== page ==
Letters on England HTML version

2. On The Quakers
Such was the substance of the conversation I had with this very singular person;
but I was greatly surprised to see him come the Sunday following and take me
with him to the Quakers' meeting. There are several of these in London, but that
which he carried me to stands near the famous pillar called The Monument. The
brethren were already assembled at my entering it with my guide. There might be
about four hundred men and three hundred women in the meeting. The women
hid their faces behind their fans, and the men were covered with their broad-
brimmed hats. All were seated, and the silence was universal. I passed through
them, but did not perceive so much as one lift up his eyes to look at me. This
silence lasted a quarter of an hour, when at last one of them rose up, took off his
hat, and, after making a variety of wry faces and groaning in a most lamentable
manner, he, partly from his nose and partly from his mouth, threw out a strange,
confused jumble of words (borrowed, as he imagined, from the Gospel) which
neither himself nor any of his hearers understood. When this distorter had ended
his beautiful soliloquy, and that the stupid, but greatly edified, congregation were
separated, I asked my friend how it was possible for the judicious part of their
assembly to suffer such a babbling? "We are obliged," says he, "to suffer it,
because no one knows when a man rises up to hold forth whether he will be
moved by the Spirit or by folly. In this doubt and uncertainty we listen patiently to
everyone; we even allow our women to hold forth. Two or three of these are often
inspired at one and the same time, and it is then that a most charming noise is
heard in the Lord's house." "You have, then, no priests?" say I to him. "No, no,
friend," replies the Quaker, "to our great happiness." Then opening one of the
Friends' books, as he called it, he read the following words in an emphatic tone:-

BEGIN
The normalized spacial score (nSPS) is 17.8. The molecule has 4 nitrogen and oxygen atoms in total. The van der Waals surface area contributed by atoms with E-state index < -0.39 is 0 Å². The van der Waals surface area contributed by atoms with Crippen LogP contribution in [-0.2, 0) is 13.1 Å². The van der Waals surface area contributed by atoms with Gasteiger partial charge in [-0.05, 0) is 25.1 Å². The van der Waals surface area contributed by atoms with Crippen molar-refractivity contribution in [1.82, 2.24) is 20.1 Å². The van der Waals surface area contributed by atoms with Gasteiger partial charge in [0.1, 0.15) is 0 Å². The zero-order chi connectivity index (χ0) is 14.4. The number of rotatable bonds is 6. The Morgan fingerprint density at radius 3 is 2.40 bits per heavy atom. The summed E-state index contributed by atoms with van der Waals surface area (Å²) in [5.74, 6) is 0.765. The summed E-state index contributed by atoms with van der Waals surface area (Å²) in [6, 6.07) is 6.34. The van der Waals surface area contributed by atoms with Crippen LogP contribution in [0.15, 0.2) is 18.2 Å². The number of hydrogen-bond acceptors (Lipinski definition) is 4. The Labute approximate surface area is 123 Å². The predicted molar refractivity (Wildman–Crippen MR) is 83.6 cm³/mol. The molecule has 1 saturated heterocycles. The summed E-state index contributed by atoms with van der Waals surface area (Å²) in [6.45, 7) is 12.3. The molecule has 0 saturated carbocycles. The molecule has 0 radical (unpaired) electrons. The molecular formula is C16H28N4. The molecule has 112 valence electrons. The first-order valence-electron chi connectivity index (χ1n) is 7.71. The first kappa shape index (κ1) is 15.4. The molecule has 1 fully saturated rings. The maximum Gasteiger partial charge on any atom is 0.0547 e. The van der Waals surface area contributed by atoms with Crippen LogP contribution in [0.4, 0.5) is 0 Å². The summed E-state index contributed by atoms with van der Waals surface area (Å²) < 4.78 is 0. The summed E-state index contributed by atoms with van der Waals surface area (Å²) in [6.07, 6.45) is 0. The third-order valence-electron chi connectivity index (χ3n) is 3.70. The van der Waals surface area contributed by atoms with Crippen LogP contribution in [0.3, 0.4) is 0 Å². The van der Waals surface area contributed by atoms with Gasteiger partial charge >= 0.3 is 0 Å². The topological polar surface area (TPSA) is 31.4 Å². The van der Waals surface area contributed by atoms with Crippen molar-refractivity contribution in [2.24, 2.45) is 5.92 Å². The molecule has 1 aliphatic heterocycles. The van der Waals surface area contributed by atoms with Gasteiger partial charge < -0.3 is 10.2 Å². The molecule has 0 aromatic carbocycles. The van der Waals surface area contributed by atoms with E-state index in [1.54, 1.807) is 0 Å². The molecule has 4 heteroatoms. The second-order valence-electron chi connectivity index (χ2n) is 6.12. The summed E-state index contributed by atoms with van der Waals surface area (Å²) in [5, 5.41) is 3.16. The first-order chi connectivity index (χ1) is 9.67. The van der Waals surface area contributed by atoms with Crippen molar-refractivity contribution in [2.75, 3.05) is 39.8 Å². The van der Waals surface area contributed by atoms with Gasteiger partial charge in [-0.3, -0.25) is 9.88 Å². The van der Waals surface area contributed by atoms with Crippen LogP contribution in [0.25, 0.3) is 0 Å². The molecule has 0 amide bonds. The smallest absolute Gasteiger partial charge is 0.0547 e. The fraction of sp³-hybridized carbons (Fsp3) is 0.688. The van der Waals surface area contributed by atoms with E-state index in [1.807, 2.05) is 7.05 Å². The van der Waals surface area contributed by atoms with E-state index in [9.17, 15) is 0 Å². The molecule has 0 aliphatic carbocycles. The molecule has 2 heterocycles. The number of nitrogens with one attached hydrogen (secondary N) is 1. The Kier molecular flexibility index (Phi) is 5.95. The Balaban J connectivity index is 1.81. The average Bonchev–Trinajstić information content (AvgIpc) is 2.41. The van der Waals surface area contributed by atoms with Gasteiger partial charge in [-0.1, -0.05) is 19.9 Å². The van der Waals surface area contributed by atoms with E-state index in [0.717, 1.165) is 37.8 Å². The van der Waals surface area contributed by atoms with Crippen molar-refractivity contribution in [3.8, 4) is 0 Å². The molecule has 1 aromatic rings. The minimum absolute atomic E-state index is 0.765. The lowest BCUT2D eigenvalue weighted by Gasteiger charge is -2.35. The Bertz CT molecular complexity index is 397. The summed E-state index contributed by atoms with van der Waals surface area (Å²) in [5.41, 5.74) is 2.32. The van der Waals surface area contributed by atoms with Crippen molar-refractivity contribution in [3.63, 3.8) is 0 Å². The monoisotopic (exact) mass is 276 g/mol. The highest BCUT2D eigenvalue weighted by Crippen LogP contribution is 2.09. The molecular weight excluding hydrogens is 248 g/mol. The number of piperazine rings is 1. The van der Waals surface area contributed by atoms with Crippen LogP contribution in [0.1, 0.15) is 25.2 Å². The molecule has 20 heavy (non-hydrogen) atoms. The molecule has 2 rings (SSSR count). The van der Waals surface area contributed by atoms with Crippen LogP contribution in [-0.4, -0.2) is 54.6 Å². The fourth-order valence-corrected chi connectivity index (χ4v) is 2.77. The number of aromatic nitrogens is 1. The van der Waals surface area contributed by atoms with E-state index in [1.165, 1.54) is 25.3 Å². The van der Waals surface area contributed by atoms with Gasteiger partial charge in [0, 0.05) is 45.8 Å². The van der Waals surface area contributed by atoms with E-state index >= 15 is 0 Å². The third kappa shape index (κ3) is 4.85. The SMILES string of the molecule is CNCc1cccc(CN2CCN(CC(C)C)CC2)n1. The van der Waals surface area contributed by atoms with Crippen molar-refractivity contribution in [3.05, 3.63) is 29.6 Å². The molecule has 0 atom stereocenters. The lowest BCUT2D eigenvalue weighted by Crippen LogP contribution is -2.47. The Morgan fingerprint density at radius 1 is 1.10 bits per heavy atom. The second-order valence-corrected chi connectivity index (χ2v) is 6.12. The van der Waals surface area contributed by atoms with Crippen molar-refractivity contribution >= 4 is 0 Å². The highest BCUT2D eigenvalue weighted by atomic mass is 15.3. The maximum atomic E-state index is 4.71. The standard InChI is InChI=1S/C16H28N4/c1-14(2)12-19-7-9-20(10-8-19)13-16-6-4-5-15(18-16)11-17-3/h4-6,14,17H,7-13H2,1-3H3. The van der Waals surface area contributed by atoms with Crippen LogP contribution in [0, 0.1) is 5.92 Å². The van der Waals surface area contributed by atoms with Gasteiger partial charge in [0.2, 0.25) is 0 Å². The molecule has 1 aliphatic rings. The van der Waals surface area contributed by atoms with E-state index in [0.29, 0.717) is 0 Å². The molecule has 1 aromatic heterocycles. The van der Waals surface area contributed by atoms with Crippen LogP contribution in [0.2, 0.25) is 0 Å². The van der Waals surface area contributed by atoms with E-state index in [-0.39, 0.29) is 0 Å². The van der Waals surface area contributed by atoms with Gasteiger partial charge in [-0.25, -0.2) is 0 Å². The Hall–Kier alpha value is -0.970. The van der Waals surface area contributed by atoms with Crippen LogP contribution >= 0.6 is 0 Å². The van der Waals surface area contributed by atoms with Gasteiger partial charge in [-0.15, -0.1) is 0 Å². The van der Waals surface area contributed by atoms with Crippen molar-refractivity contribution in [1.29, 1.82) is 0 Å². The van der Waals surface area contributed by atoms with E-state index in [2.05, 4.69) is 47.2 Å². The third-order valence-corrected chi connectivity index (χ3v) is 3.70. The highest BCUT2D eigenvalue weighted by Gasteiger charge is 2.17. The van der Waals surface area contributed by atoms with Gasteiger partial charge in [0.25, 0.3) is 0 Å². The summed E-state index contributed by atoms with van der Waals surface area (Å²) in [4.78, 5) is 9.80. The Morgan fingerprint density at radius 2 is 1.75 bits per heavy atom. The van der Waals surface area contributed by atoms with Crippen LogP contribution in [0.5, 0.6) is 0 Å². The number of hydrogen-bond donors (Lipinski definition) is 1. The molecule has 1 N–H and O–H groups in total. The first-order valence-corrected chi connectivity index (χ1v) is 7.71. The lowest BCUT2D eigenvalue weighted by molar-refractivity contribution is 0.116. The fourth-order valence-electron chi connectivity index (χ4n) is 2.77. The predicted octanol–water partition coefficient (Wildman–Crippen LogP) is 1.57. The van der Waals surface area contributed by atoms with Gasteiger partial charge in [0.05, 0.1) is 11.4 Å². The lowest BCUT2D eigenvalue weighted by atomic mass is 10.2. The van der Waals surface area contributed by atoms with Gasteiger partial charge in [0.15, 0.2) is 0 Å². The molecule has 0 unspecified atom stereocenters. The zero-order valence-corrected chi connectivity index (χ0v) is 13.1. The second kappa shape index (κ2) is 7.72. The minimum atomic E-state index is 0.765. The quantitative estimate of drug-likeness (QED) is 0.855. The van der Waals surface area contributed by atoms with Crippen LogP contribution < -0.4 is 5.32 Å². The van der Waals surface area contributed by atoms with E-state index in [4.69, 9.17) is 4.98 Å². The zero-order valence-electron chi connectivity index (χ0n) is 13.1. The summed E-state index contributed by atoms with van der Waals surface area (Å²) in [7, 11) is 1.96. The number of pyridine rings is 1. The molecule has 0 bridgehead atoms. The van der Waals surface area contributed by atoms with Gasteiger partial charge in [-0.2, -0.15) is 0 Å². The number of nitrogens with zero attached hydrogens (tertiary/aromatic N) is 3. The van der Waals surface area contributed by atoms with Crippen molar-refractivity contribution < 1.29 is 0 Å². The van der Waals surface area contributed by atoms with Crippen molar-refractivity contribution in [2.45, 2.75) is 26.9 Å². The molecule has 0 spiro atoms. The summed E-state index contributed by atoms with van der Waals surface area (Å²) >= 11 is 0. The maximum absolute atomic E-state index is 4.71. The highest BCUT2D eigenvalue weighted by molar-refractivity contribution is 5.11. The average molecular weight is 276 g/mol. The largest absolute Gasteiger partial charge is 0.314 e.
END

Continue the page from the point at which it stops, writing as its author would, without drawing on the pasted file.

"'God forbid we should presume to ordain anyone to receive the Holy Spirit on
the Lord's Day to the prejudice of the rest of the brethren.' Thanks to the
Almighty, we are the only people upon earth that have no priests. Wouldst thou
deprive us of so happy a distinction? Why should we abandon our babe to
mercenary nurses, when we ourselves have milk enough for it? These
mercenary creatures would soon domineer in our houses and destroy both the
mother and the babe. God has said, 'Freely you have received, freely give.' Shall
we, after these words, cheapen, as it were, the Gospel, sell the Holy Ghost, and
make of an assembly of Christians a mere shop of traders? We don't pay a set of
men clothed in black to assist our poor, to bury our dead, or to preach to the
brethren. These offices are all of too tender a nature for us ever to entrust them
to others." "But how is it possible for you," said I, with some warmth, "to know
whether your discourse is really inspired by the Almighty?" "Whosoever," says
he, "shall implore Christ to enlighten him, and shall publish the Gospel truths he
may feel inwardly, such an one may be assured that he is inspired by the Lord."
He then poured forth a numberless multitude of Scripture texts which proved, as
he imagined, that there is no such thing as Christianity without an immediate
revelation, and added these remarkable words: "When thou movest one of thy
limbs, is it moved by thy own power? Certainly not; for this limb is often sensible